• Try and find a doctor who communicates well based on your needs. My surgeon was the type to say, “Your pathology was great,” but I needed to know the details.
  • You decide who you are comfortable with sharing your news. Be prepared that not everyone will respond the way you thought. You may need to openly communicate with family members about what you need emotionally during treatment. They want to support you but may not know how.
  • It helped me to talk often with a friend who had gone through breast cancer treatment the previous year.
  • Some side effects come well after treatment. Keep your follow-up appointments and ask any questions. Be persistent in finding answers as it’s better than needless worry.
  • Know that there are many caring friends, family and medical staff to help you get through this.

— Brenda Dias, Vancouver

My tips of wisdom as a cancer survivor: Never ever postpone your yearly mammogram and please go one step further and make it a monthly routine to do a self-exam.

I was faithful to my yearly mammogram but never got into the monthly routine of self-examination.

Nothing short of divine intervention had me, out of the blue, decide to do a self- exam in January 2021. And that is when I discovered the mass.

I immediately called my gynecologist. Tests confirmed I had stage 2 breast cancer.

I survived 12 weeks of chemotherapy plus a double mastectomy and was declared cancer-free in July 2021. I am one of the lucky ones. I am now undergoing six weeks of radiation therapy.

The key was the self-examination.

I suggest the 2006 book “After Breast Cancer: A Common-Sense Guide to Life After Treatment” by Hester Hill Schnipper. It was a great read and life- changer for me.

— Joan A. Selby, Vancouver

I am 46 years old and was diagnosed with invasive ductal carcinoma (estrogen receptor positive, HER2 negative) in May 2021.

I started having twice yearly mammograms four years ago due to family history but never thought anything would be found. Well, I am now recovering from a full, right mastectomy and awaiting reconstruction.

The following items helped me after my mastectomy and might help you also.

  • Shower chair. It is difficult to manage your drains and it helps to sit down. I was able to find one at my local Goodwill for a reasonable price.
  • Oversized, button-up shirts. I also got these at Goodwill. I shopped in the men’s section and picked soft cotton styles about two sizes too big. You can tie them at the waist to allow for a spot to hide your drains if you leave the house. This made me feel more comfortable and even a bit fashionable.
  • Something to hold your drain. A large safety pin or a purchased belt. This not only keeps them from flopping around but will also prevent the drains from pulling and hurting.
  • Flexible ice packs. As many as you can find. You will need them.
  • A comfortable spot to rest. A recliner worked best for me. I had no idea how tired I would be after surgery and it helped to have a spot to just crash.

Remember that the pain and scars will fade. You will emerge stronger than before.

— Cindy Sheehy, Vancouver

My first breast cancer was frightening. I didn’t inform my children until the day before the surgery. I was treated at the UW Medical Center, a very reassuring facility. I had lumpectomy, three months of radiation five days a week and counseling. I read Dr. Susan Love’s book.

Aside from the inconvenience, the worst part was seeing the babies and children who received the day’s first radiation treatments, most under anesthesia.

The only aftereffect for me was lymphedema, and I have to wear a compression sleeve when I fly.

The love and support of my family was a major component of my recovery.

My second breast cancer, 23 years later, was more irritating than frightening: How the hell could this happen? My husband was in rehab from a stroke. I was selling a house and buying another on my own — plus moving. I decided on a double mastectomy. Twice was enough.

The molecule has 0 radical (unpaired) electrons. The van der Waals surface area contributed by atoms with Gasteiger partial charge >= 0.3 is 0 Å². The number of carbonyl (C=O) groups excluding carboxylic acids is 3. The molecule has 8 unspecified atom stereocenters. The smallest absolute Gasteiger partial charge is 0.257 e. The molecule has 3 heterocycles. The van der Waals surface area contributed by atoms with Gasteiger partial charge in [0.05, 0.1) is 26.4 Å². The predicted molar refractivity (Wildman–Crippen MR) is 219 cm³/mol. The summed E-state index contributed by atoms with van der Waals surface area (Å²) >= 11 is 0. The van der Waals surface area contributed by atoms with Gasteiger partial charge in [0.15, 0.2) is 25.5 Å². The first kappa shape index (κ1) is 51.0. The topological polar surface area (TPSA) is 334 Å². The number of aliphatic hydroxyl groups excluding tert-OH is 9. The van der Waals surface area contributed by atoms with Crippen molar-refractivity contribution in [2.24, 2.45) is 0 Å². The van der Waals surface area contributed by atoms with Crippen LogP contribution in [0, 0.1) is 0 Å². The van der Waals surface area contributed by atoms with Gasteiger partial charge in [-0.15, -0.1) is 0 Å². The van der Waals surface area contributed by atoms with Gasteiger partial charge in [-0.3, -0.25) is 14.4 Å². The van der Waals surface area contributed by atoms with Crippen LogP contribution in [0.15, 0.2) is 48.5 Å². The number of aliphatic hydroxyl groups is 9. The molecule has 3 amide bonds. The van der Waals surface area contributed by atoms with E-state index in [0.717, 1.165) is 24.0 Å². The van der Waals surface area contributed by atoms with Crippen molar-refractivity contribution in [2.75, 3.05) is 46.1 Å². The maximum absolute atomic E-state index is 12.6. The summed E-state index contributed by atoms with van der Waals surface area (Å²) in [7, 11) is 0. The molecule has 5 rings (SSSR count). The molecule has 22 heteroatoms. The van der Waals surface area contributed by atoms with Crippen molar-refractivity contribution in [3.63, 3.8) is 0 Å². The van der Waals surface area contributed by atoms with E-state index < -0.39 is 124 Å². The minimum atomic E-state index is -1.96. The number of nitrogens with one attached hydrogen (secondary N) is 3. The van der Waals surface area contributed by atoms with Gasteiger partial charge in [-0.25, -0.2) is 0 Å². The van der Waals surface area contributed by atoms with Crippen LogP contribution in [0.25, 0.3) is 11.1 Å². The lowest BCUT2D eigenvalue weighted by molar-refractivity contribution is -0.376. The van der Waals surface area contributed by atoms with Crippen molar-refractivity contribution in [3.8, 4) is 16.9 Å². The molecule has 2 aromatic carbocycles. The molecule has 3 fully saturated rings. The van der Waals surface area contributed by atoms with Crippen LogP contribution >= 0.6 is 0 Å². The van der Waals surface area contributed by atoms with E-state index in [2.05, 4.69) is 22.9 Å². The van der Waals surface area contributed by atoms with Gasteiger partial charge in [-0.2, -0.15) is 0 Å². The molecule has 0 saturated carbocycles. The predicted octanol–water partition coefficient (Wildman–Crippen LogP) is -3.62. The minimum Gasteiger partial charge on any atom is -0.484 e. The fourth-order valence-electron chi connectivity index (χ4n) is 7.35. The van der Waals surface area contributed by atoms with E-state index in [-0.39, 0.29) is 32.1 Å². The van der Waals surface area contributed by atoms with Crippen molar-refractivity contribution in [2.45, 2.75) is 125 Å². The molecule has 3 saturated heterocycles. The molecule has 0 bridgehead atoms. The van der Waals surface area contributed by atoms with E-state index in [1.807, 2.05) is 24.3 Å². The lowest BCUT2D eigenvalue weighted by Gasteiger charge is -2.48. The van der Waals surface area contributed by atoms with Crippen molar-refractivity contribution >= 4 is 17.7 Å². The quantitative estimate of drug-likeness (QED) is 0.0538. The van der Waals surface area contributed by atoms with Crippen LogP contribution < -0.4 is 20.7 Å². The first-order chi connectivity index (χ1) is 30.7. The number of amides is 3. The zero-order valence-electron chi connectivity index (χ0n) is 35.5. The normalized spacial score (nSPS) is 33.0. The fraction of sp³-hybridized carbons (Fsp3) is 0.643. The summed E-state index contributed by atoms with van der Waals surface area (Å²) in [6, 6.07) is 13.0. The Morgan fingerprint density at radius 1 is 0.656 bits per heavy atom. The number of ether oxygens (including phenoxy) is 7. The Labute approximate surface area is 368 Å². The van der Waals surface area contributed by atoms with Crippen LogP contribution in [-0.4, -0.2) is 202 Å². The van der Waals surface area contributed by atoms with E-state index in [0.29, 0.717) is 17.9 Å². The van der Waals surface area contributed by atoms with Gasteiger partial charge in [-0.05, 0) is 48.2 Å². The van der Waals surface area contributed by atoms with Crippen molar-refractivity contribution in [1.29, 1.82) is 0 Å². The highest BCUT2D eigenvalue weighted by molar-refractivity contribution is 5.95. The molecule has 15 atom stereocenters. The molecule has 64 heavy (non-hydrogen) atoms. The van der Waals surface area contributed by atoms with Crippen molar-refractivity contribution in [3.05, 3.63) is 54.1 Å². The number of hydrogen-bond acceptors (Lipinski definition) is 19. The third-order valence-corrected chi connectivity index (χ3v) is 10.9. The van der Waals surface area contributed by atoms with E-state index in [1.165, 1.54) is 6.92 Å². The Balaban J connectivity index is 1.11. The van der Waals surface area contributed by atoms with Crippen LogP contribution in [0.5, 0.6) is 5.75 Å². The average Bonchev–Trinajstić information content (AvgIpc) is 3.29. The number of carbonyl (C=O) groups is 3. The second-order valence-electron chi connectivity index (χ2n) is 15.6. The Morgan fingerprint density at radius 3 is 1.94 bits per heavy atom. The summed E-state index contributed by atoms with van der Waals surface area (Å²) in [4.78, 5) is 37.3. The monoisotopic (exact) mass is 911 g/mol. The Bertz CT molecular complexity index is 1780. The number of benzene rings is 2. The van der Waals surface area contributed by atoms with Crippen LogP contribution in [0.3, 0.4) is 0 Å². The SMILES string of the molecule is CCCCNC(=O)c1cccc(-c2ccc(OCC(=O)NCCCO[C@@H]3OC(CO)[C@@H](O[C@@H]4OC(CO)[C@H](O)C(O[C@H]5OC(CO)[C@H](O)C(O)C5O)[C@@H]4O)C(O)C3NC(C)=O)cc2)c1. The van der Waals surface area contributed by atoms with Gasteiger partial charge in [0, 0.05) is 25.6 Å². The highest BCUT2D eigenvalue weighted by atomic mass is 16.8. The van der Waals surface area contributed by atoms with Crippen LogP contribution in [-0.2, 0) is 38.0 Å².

My husband and family were strongly supportive, but worried about my mental reaction. However, I was comfortable with the decision, even though I am occasionally surprised when I see my flat chest. The second surgery was three years ago.

My advice:

  • Have a cheerful, supportive family, but make up your own mind what you want. It’s your body.
  • Happily accept your family’s love and comfort — and irritation, if indicated.
  • Try to get outdoors in the fresh air every day.
  • Ask for help. A neighbor organized other neighbors and our children and grandchildren. For two weeks I cooked no meals.

— Susie Cheek, Vancouver

I was diagnosed with stage 2 invasive HER2-positive breast cancer on Dec. 24, 2018. First I had chemotherapy, then surgery, then radiation. I made it. I’m now cancer-free. I have such appreciation for those who took care of me. I had some very tough days but I always had help at the end of my fingertips.

Here are my tips:

  • Seek support groups — any and all. I also found comfort in “Chicken Soup for the Breast Cancer Survivor’s Soul: Stories to Inspire, Support and Heal.”
  • Get up and move every day, even if you only make it to the other side of the bed.
  • With chemo, you will lose your hair. Guess what? It will be gone before treatment No. 2! The nose hair goes too. You’ll have a runny nose for about a year.
  • Don’t buy false eyelashes; they have nothing to sit on.
  • If you have dehydration, try a Slurpee. It’s not the best nutrition but it helped me replenish fluids.
  • In radiation treatment, as the skin gets worse, get burn bandages. They help keep your underarm from sticking to your breast area.
  • Buy your husband a book that is written for him. He needs to know what, why and how to do things for you or to do nothing at all. It helps with the suffering — and he will suffer just watching you. I recommend “Breast Cancer Husband: How to Help Your Wife (and Yourself) During Diagnosis, Treatment and Beyond” by Marc Silver.
  • Smile at everyone you see. They see a bald head and get scared, so smile.

— Pattie Westmoreland, Sequim (formerly of La Center)

“I am the CEO and CFO of my body.”

I don’t recall where I heard or read what became my mantra for my six-year-and-counting breast cancer journey. Nothing comes up when I Google it.